Tuesday, June 6, 2017

The Obvious

Sometimes the obvious is hard to discern depending where we are in our faith journey. Some think making the trek to Sunday Mass is enough. Some think there is no time for Sunday Mass. And some think they don't need to pay a visit to a Church . . . and call themselves "spiritual." Doesn't every athlete need a coach? Every priest the Pope? Every child parents to guide them into maturity? Obvious questions with a big YES as the answer. So why do some Christians think they don't need the Ultimate Coach? His heavenly playbook (Bible) contains everything we need to live our lives for His Glory. The Gospels are rich with life lessons ready and waiting for us to read. And to add the Volumes in this heavenly mix? Well, there are no excuses anymore. It's time to learn what it takes to live your life for His Glory. Don't know where to start? Well, reading today's Gospel is the first step. Then click on the links in the righthand column of this blog. Choose a Volume to read. Jesus is waiting for you with open arms . . .

Today's Gospel (Mark 12:13-17) teaches us to avoid becoming a hypocrite:

Some Pharisees and Herodians were sent to Jesus to ensnare him in his speech. They came and said to him, “Teacher, we know that you are a truthful man and that you are not concerned with anyone’s opinion. You do not regard a person’s status but teach the way of God in accordance with the truth. Is it lawful to pay the census tax to Caesar or not? Should we pay or should we not pay?” Knowing their hypocrisy he said to them, “Why are you testing me? Bring me a denarius to look at.” They brought one to him and he said to them, “Whose image and inscription is this?” They replied to him, “Caesar’s.” So Jesus said to them, “Repay to Caesar what belongs to Caesar and to God what belongs to God.” They were utterly amazed at him.

In Volume Seven, St. Matthew encourages us to be obvious by being humble:

"I send my greetings to my brothers and sisters on earth. I am happy to be speaking to you and look forward to greeting you here in heaven when your time on earth is finished. How quickly it goes by, dear friends. Do not worry about suffering because it is truly brief, even if it lasts for a lifetime. I have come to do my part in enlightening you. You are given this extra help because you have been given extra challenges in that you participate in a time of great trouble. There is also great joy available, as you well know, and true followers will find these times invigorating. The smaller and more humble you become, the greater the flow of graces that can flow through you into the world. Jesus is grateful to you. You know that. Call as many servants into the fold as you can. Do not be afraid to tell souls that Jesus needs their help. You must encourage others to take up their crosses and follow because more workers will complete the tasks more quickly and easily. These are all obvious pieces of advice. I want to speak to you now about something that is less obvious. Brothers and sisters, and may I say dear friends, there will come a time when the choice between Jesus and the world will cost you something. During that time, many families will split because many souls will say, “Yes, I will serve, but not unto death and not at the cost of my comfort and well being.” But for you...what is He asking of you? Is He asking you to serve a little bit? Does He want to possess a part of you, leaving the remainder to the world? Did Jesus Christ stop cold at the foot of Calvary and say, “I want to love these souls, yes, but not unto death?” No, my friends. Jesus Christ ascended Calvary and finished the job of redemption. It cost Him something. It cost Him everything. But He persevered. So what do you think He is asking of you? You must give with entirety. You must make the decision now and never divert, regardless of the cost. There will come a time when families will split. This will cause you pain, my friend, it is true. But you will not divert. You are not called upon to divert. You are chosen as an apostle of these days to complete the mission our great God has entrusted to you."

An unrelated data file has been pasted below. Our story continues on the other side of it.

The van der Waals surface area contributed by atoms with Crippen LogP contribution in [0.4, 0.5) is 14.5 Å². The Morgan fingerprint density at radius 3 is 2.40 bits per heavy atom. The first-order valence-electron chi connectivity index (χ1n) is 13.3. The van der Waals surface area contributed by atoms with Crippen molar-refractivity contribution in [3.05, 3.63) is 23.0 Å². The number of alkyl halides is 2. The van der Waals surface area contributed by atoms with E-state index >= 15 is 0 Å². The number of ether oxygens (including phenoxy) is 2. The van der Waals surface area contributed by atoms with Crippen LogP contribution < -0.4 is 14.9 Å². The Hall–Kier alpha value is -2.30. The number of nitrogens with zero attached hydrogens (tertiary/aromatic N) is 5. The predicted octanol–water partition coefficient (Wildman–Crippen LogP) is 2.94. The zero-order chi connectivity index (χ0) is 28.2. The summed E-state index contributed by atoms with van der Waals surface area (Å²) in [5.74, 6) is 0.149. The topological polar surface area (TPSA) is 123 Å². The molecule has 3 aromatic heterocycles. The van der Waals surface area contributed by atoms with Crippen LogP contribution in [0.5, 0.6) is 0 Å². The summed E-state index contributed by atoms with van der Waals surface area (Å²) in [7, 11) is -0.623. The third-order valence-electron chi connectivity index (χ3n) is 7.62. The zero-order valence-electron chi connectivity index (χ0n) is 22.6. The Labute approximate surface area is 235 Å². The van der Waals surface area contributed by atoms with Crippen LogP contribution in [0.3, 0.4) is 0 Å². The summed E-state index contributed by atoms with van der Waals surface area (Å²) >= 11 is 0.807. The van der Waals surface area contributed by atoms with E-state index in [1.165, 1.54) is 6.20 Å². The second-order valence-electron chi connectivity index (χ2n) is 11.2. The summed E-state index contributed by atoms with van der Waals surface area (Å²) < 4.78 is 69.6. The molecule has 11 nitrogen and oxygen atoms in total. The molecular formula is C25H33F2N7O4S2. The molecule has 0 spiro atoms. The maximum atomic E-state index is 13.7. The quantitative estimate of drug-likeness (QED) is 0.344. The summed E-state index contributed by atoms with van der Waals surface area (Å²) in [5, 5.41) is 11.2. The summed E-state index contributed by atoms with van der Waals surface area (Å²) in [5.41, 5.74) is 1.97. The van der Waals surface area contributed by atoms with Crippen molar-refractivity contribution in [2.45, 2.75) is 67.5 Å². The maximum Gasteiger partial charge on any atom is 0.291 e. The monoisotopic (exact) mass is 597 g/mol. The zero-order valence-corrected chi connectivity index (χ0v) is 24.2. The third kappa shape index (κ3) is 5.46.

Lay apostles, I strive to be obvious . . . obvious I am a Christian working for Christ. I don't always achieve this goal when I am distracted away from Him. Reading and rereading every book published through this apostolate never fails to redirect me when I veer off the path up the mountain of holiness. Every message from heaven comforts, shielding me with its heavenly armor. Come back to Him if you have been away or distant . . . you are loved.

Thank you, Lord, for allowing me to see You in the eyes of my husband; feel You in the hug from one of my grandchildren, and hear You in the sound of my daughters' voices.

God bless,

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